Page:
For those of you concerned about the IRS and your risk factors, please take a look at the Attorneys Audit Technique Guide on the IRS website.
For those of you who are deeply concerned about confidentiality and how far the IRS can go in digging into your life, look particularly at the area on attorney-client privilege. It isn’t pretty.
There is more. Read it.
This is not new stuff. But there are plenty of people out there who have serious problems and need to protect themselves.
In many cases, the question of attorney-client privilege is one of academic interest, not of real practical value to the client. Too many third party disclosures have already been made and the cat, so to speak, is out of the bag.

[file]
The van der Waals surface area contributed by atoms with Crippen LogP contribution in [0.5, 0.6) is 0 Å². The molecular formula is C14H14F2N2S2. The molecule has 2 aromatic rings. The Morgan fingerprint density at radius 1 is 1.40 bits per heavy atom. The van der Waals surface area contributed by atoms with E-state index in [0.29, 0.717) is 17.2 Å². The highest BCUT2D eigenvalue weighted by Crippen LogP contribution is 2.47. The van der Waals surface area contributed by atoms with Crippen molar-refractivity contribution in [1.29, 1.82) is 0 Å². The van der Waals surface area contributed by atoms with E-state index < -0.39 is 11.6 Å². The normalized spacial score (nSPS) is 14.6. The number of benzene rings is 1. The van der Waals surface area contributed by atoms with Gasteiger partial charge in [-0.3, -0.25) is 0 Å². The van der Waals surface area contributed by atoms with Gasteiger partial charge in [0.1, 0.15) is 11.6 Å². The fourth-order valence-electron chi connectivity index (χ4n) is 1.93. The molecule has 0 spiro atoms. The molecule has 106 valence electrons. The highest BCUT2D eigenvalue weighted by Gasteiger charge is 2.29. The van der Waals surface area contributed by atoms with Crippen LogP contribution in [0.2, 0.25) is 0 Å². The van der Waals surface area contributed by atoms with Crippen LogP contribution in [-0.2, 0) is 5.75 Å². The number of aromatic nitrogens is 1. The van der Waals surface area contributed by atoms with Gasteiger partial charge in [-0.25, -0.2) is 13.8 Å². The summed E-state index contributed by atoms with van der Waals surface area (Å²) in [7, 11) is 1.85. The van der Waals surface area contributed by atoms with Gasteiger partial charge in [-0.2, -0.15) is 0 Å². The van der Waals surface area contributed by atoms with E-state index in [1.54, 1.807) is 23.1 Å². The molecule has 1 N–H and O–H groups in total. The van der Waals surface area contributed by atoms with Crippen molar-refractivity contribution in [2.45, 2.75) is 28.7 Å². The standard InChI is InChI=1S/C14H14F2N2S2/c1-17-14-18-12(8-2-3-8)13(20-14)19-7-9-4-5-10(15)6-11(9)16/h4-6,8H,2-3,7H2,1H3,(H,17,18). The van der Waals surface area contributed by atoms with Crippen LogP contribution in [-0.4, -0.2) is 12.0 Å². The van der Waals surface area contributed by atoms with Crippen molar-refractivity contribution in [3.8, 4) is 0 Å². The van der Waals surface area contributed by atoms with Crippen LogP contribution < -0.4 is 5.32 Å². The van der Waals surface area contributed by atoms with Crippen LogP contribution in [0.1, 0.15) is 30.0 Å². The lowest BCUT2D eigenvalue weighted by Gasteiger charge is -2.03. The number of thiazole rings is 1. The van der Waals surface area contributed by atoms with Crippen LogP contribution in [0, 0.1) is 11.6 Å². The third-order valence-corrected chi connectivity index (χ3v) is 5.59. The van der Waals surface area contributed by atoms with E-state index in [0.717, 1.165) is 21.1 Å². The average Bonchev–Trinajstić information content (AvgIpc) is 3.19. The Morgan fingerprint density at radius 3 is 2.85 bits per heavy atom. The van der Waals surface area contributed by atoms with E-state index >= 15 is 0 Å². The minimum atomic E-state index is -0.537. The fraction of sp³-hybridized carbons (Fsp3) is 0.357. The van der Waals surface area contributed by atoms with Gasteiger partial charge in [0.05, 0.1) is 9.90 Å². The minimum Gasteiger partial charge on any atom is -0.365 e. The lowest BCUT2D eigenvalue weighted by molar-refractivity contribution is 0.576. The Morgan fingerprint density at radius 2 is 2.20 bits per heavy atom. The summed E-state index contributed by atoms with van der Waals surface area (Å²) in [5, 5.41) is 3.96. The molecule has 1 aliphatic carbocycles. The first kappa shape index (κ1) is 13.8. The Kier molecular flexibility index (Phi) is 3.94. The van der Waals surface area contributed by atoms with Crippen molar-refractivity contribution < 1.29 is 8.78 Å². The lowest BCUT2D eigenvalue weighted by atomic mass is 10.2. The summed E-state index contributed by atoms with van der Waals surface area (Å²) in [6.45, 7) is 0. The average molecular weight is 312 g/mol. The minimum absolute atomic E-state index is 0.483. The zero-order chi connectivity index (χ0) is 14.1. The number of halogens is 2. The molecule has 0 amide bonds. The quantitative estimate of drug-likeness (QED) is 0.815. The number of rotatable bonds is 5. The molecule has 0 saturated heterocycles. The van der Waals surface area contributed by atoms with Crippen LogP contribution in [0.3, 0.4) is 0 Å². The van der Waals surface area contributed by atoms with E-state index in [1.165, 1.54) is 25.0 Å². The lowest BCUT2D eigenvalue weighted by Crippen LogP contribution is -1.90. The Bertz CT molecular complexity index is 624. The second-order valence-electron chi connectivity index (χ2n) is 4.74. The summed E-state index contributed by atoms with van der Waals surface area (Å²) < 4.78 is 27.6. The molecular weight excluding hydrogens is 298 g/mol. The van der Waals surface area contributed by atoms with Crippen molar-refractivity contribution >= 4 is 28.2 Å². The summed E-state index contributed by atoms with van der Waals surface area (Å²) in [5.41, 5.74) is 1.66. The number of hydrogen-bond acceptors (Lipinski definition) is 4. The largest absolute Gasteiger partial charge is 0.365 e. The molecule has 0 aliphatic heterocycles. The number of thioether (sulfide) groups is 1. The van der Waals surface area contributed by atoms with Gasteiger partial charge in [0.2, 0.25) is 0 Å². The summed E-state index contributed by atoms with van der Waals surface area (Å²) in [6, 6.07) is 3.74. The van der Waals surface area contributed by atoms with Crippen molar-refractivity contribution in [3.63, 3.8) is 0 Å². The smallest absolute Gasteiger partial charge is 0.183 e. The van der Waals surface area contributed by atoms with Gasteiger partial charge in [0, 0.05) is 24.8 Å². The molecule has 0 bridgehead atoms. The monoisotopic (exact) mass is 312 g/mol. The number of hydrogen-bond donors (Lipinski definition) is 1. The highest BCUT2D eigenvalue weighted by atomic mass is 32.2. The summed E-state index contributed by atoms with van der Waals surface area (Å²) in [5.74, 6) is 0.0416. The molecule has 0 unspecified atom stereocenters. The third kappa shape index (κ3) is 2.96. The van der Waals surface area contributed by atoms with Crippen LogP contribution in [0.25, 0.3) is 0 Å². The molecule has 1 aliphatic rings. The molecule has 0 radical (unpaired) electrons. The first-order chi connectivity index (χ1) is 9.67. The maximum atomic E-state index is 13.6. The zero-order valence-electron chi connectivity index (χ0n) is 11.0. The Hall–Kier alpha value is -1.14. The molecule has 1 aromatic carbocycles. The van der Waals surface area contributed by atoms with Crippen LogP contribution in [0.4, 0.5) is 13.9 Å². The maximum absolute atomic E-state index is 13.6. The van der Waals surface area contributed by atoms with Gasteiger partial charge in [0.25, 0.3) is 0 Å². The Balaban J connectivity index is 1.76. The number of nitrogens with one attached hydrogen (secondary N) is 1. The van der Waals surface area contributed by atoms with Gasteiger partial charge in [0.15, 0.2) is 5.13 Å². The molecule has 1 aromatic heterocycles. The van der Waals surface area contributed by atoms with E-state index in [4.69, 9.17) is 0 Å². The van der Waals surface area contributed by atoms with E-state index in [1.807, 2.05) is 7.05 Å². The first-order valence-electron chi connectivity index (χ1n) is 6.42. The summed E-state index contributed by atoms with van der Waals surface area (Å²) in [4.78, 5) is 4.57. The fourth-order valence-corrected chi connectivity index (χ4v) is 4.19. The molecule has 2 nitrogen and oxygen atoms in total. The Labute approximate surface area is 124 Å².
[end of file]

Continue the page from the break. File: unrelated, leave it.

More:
If you are deeply concerned about this and think you need as much protection as possible, it is in your best interests to (1) not accidentally waive the attorney-client privilege; and (2) go into tinfoil hat mode. In tinfoil hat mode we do not talk to the client on the phone except to set a meeting. We do not email each other, not even PGP-encrypted email. We meet in person in neutral, secure places outside the United States. Tinfoil hat mode is expensive.
Hat tip to Jim Counts, CPA for triggering this blog post.